Drag Race, saying: ‘Regular, straight pop culture has liberally lifted things from gay culture as long as I can remember.’

Speaking to Vulture, the star dismissed the LL Cool J’s US show and its international versions in brilliantly cutting style.

‘I don’t think of it,’ he says. ‘It’s a poor rip off of our show. That’s fine, because guess what? We have so much more where that comes from. Take it!’

 

Explaining how drag will never be mainstream and describing an aversion to the talk show circuit, the Gay for Play star added: ‘I’ve never been on Ellen or David Letterman or The Tonight Show, and there’s a reason for that, which I don’t want to go into, but there’s a reason that I’ve never been thought of as someone who can go on there.

‘Because it makes those hosts feel very, very uncomfortable, especially if we really talked. It would be the opposite of what they’re used to. So am I part of the mainstream? No. People know my name, people know what I look like, but am I invited to the party? No, and there’s a reason for it.’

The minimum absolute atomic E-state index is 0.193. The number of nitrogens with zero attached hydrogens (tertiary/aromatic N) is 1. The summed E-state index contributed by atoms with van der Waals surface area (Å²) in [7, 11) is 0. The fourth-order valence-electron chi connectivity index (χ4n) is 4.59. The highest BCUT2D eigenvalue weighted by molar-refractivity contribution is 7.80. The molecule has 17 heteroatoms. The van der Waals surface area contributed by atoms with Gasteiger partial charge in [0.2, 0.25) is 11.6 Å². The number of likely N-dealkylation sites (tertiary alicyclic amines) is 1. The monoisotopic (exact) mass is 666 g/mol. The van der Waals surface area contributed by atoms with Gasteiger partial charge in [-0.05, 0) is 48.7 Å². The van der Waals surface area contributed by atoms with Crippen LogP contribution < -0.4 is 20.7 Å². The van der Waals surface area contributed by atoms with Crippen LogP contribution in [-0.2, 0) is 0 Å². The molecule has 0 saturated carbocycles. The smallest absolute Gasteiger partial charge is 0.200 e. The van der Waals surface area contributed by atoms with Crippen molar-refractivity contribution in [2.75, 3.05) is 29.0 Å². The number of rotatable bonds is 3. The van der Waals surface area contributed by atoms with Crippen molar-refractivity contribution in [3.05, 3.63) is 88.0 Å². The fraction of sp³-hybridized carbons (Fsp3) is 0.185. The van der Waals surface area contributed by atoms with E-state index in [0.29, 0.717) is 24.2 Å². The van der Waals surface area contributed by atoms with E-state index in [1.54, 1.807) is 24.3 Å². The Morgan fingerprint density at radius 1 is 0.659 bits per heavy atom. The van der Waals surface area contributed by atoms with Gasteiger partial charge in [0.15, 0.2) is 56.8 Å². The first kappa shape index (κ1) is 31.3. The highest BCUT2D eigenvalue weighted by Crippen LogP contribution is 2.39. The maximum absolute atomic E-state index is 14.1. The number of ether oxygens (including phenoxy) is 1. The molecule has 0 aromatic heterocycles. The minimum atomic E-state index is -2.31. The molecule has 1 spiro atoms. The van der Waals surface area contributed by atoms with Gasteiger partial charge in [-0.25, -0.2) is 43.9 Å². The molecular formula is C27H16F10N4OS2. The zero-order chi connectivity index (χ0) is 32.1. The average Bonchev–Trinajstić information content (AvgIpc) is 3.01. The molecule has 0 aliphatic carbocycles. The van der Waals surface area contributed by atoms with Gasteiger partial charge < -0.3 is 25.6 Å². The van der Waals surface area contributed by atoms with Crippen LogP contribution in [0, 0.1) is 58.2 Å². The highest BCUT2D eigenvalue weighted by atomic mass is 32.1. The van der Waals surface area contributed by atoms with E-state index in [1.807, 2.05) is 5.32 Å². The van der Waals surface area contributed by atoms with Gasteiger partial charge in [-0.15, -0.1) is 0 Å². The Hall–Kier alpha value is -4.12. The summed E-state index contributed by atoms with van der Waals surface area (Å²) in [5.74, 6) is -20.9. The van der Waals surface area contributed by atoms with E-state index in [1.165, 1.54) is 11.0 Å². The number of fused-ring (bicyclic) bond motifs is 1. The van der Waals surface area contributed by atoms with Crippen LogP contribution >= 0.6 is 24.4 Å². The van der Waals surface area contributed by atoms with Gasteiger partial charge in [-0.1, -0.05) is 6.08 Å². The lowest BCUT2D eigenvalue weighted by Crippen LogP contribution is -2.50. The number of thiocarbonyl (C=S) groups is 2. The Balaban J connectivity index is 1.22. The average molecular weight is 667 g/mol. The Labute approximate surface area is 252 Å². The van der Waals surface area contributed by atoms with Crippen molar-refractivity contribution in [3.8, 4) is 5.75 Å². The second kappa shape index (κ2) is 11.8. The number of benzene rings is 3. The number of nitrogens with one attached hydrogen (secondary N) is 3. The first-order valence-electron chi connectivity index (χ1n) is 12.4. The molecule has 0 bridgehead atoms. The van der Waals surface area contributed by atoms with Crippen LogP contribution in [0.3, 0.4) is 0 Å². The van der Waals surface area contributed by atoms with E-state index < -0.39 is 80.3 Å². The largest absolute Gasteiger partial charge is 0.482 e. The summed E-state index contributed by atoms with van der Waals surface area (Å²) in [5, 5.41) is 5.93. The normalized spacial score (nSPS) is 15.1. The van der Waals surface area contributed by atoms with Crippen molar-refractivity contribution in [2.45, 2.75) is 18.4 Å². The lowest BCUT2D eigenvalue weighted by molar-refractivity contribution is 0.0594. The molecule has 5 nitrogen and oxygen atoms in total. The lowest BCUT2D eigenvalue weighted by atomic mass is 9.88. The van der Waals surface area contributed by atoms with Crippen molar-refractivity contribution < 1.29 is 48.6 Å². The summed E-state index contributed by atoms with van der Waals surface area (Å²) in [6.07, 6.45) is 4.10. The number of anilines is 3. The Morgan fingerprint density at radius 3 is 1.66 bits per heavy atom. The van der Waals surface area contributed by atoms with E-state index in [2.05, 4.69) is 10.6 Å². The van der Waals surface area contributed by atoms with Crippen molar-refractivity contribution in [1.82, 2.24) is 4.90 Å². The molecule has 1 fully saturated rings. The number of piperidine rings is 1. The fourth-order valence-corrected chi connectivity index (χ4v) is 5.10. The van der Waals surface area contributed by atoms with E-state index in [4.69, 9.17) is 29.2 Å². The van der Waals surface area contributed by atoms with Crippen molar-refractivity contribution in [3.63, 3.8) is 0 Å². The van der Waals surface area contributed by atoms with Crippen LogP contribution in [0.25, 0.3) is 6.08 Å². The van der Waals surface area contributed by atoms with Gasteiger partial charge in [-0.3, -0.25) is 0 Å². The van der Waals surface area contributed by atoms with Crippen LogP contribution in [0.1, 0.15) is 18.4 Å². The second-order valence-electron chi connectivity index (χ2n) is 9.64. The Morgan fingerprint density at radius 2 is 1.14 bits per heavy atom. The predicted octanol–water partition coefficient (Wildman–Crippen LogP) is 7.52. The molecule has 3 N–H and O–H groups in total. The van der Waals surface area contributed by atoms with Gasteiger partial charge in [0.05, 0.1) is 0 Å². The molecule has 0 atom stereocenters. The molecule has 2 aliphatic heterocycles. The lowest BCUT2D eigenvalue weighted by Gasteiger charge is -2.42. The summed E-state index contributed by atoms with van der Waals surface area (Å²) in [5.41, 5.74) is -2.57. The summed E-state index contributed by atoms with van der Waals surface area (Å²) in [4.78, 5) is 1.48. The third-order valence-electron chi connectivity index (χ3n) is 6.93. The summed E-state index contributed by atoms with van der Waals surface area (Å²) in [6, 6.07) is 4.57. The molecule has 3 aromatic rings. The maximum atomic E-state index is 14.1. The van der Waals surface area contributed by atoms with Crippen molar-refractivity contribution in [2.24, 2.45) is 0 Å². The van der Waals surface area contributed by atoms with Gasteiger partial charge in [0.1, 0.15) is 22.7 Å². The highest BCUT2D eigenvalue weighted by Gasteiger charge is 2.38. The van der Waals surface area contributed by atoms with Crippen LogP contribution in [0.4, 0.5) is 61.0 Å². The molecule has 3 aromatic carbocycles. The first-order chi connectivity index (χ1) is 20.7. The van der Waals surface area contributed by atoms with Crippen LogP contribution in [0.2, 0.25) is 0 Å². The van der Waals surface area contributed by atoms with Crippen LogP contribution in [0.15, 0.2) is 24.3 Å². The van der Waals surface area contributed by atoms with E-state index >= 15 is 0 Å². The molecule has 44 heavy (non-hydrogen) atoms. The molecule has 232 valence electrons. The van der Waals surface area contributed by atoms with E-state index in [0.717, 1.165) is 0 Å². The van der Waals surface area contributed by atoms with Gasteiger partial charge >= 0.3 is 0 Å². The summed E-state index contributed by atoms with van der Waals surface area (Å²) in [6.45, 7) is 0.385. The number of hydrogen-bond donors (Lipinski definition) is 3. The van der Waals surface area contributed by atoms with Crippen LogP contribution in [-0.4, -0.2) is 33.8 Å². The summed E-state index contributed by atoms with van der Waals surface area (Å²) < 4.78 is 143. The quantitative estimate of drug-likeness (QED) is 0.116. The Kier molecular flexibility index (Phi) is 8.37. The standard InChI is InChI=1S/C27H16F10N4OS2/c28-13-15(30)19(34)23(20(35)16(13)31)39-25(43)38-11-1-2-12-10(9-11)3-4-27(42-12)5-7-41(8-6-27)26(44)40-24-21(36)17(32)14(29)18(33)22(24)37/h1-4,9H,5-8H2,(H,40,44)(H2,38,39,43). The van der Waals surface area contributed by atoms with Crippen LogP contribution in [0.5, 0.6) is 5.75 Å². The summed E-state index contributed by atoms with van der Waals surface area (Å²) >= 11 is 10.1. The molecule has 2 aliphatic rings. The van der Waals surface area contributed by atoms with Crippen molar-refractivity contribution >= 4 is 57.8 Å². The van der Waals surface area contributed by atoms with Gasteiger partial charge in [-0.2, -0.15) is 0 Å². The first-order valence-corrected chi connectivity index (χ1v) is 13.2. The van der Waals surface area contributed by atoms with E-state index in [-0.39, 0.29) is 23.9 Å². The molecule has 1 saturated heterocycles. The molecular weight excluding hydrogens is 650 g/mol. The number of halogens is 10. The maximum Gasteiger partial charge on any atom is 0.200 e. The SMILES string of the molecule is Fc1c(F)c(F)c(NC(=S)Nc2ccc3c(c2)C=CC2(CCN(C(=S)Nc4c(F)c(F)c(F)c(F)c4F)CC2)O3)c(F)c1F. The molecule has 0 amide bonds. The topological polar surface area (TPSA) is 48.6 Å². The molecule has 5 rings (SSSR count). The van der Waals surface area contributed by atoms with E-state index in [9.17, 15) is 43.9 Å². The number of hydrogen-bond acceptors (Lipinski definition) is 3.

He added: ‘Any time I’ve had yearnings to go, “Aw, gee, I wish I could be invited to the Emmys,” I say, Ru, Ru, remember the pact you made. You never wanted to be a part of that bullshit. In fact, I’d rather have an enema than have an Emmy.’

When asked whether it’s important for the younger generation to learn the history and traditions of drag, he replied:I don’t know. I don’t really care about them. The truth is, they’re on their own. They’ll figure it out. There’s nothing we can do to force them to say, “Look, this is important.”

 

‘Humans don’t learn that way. I think about New York, and I had such a fucking great time there. Do I wish young people could experience that? Yes! Yes, I do. Am I going to work it out for them? No, bitch, you’re fucking on your own. Work it out for yourself.’